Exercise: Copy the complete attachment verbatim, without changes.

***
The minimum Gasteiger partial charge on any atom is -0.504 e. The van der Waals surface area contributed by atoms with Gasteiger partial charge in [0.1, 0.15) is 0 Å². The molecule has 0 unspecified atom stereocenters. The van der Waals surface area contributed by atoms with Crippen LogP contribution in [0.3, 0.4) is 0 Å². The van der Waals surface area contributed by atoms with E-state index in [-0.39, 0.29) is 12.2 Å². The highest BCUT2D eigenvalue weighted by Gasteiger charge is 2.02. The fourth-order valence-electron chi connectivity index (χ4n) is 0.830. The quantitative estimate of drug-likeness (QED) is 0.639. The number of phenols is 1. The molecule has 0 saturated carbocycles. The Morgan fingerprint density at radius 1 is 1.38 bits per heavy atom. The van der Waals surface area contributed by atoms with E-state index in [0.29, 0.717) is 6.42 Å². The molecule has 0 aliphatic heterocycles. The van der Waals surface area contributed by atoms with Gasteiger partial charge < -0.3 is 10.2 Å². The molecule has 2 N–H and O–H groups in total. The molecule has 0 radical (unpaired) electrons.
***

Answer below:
The minimum Gasteiger partial charge on any atom is -0.504 e. The van der Waals surface area contributed by atoms with Gasteiger partial charge in [0.1, 0.15) is 0 Å². The molecule has 0 unspecified atom stereocenters. The van der Waals surface area contributed by atoms with Crippen LogP contribution in [0.3, 0.4) is 0 Å². The van der Waals surface area contributed by atoms with E-state index in [-0.39, 0.29) is 12.2 Å². The highest BCUT2D eigenvalue weighted by Gasteiger charge is 2.02. The fourth-order valence-electron chi connectivity index (χ4n) is 0.830. The quantitative estimate of drug-likeness (QED) is 0.639. The number of phenols is 1. The molecule has 0 saturated carbocycles. The Morgan fingerprint density at radius 1 is 1.38 bits per heavy atom. The van der Waals surface area contributed by atoms with E-state index in [0.29, 0.717) is 6.42 Å². The molecule has 0 aliphatic heterocycles. The van der Waals surface area contributed by atoms with Gasteiger partial charge < -0.3 is 10.2 Å². The molecule has 2 N–H and O–H groups in total. The molecule has 0 radical (unpaired) electrons.